Oliewenhuis Art Museum in Waverley, Bloemfontein, Vrystaat
Oliewenhuis Art Museum is committed to collect, conserve and exhibit works of art which represent the heritage of South African art on behalf of and to the advantage and edification of the entire community. The Museum is a satellite of the National Museum, Bloemfontein, an agency of the Department of Arts & Culture.
The permanent collection, which is frequently rearranged, is housed on the first floor and is devoted exclusively to works produced by South African artists. It has a solid foundation of early South African artists, and includes works by:
- Baines, Thomas
- Coetzer, Willem
- Pierneef, Jacob Hendrik
- Volschenk, Jan Ernst
- Wenning, Pieter
It is the only museum of its kind in the Free State and one of the youngest art museums in the country.
The Museum is located in one of the most magnificent gardens in the city, on Grant’s Hill, surrounded by 12 hectares of natural vegetation offering access to four marked walking trails through unspoilt natural surroundings. The Museum gardens also offer ideal picnic spots.
The Art Museum is committed to the development of human resources in the fields of arts and culture and fulfils its mission by means of publishing research and information relevant to its collection, and by providing advice on purchases to members of the public, corporations and public institutions. The Museum strives to actively participate in the artistic life of the Free State Province. The Museum co-operates with other museums with regard to exhibitions and the promotion of arts and culture; it commissions artworks from young artists with an emphasis on regional talent and actively supports artists of the region by providing advice and information on exhibiting and marketing of artworks.
In addition, the Museum has committed itself to setting standards of quality and clarity both for its collections and exhibitions. By collecting and exhibiting the best work it can afford, the Museum fosters in the community a sense of pride and ownership of the Museum’s holdings, programmes and goals.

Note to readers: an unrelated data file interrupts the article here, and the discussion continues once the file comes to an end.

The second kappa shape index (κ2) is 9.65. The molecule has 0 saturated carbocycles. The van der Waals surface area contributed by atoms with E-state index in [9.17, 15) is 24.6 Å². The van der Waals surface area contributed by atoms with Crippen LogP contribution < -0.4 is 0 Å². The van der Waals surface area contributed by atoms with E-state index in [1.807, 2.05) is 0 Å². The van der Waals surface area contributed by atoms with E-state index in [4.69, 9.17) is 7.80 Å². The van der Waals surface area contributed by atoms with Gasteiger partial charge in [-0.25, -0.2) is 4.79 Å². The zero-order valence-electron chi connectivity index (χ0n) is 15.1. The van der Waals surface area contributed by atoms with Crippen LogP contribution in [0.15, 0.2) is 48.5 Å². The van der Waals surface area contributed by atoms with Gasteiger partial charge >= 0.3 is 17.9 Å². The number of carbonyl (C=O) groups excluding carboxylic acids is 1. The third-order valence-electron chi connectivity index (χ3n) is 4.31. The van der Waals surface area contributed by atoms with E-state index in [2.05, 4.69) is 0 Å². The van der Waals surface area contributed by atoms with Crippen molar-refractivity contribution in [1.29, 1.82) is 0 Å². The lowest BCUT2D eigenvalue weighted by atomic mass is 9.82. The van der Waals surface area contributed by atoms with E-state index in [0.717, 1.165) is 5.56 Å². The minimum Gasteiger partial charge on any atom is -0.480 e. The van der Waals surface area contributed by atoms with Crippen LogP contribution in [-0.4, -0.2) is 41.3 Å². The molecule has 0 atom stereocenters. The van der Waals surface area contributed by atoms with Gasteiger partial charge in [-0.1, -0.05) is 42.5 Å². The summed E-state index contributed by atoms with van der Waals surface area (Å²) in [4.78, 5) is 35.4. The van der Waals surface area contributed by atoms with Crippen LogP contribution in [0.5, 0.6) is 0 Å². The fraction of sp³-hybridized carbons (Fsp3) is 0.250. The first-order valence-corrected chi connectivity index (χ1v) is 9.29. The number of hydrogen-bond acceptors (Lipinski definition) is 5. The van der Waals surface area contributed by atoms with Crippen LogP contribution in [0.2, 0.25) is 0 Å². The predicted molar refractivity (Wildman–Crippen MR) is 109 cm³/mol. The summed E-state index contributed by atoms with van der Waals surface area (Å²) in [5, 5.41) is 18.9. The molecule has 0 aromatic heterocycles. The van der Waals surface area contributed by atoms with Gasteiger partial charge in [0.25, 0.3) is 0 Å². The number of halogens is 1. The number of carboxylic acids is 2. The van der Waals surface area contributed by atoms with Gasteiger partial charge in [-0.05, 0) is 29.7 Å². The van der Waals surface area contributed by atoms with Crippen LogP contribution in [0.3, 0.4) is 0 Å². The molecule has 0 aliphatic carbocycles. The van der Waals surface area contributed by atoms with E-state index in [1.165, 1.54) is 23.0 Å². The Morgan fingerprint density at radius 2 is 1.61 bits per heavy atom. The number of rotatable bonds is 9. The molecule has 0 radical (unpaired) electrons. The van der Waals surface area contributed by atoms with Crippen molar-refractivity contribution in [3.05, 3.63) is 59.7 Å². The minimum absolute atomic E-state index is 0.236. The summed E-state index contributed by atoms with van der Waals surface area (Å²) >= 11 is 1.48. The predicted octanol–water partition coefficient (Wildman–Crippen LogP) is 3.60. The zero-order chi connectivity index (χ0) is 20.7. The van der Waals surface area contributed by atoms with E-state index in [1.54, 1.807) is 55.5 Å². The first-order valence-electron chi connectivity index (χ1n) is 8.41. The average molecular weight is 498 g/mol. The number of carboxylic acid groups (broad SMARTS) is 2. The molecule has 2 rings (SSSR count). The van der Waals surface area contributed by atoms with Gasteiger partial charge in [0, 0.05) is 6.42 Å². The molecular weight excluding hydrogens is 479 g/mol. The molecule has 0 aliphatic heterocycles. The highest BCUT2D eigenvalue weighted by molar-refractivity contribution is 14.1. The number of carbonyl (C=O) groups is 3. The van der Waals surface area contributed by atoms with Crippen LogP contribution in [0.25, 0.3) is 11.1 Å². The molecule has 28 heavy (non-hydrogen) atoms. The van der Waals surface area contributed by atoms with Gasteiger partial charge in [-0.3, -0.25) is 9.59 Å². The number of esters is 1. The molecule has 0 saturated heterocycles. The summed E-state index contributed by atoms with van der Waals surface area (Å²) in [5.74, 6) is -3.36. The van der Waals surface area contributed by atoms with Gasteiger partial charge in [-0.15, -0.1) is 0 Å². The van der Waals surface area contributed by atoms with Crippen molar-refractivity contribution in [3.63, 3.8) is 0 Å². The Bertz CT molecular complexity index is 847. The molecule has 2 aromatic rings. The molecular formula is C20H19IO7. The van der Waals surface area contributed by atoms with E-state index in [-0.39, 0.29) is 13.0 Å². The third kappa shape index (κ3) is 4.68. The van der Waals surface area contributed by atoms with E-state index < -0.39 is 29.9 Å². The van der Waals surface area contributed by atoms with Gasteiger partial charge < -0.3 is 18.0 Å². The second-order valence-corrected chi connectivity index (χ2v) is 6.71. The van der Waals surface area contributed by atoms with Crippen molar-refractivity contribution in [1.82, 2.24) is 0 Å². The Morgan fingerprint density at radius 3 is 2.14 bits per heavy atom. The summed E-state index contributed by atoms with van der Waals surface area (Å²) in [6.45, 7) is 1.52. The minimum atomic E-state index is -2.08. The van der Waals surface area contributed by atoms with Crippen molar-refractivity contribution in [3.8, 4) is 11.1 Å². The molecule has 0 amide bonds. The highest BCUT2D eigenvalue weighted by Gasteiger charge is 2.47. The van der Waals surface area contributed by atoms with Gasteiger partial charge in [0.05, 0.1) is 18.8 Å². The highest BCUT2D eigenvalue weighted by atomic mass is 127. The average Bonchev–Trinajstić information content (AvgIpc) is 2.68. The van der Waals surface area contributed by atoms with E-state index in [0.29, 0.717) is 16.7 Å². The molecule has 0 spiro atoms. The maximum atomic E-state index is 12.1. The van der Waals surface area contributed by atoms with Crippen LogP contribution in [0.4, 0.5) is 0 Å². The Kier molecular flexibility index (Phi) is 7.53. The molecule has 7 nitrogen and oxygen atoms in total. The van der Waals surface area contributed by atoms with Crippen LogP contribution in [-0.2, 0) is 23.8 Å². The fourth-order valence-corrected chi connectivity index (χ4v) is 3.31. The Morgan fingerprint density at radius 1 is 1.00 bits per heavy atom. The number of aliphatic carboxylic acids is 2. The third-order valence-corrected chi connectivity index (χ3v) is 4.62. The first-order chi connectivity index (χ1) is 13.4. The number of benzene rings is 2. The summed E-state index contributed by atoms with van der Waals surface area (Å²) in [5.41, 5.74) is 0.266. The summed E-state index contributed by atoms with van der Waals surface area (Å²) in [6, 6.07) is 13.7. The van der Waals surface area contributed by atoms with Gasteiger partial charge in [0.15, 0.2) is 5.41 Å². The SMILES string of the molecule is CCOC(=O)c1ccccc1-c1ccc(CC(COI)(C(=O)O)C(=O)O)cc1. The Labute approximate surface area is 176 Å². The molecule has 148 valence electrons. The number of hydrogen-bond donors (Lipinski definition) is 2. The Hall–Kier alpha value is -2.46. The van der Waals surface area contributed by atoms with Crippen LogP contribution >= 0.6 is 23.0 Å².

Oliewenhuis was designed by William Mollison, Head Architect of the Department of Public Works and his assistant, John Stockwing Cleland in 1935. Completed in 1941, this mansion, located on Grant’s Hill, served as residence for the Governor General of the Union of South Africa from 1942.
In 1947, King George VI, his wife and two daughters used Oliewenhuis as residence during their three-day visit to Bloemfontein. After the establishment of the Republic of South Africa in 1961, Oliewenhuis became the official residence for the State Presidents of South Africa during official visits to Bloemfontein.
In 1972, the building was officially named Oliewenhuis, the name being derived from the abundance of wild olive trees growing on the surrounding hills.
On 19 July 1985, after prolonged campaigning by the art loving citizens of Bloemfontein for an art museum, former State President P.W. Botha released the residence to the National Museum for the purpose of converting it into an art museum. Several structural alterations and adjustments had to be made to the existing building to provide a suitable environment for the conservation and exhibition of artworks. On 11 October 1989, Oliewenhuis Art Museum was officially opened as a satellite of the National Museum. The Museum boasts up-to-date technology to store and exhibit artworks in ideal climatic and security conditions.
- Monday to Friday, 08h00 - 17h00
- Saturday, 09h00 - 16h00
- Sunday & public holidays, 09h00 - 16h00
- Closed, Christmas Day & Good Friday
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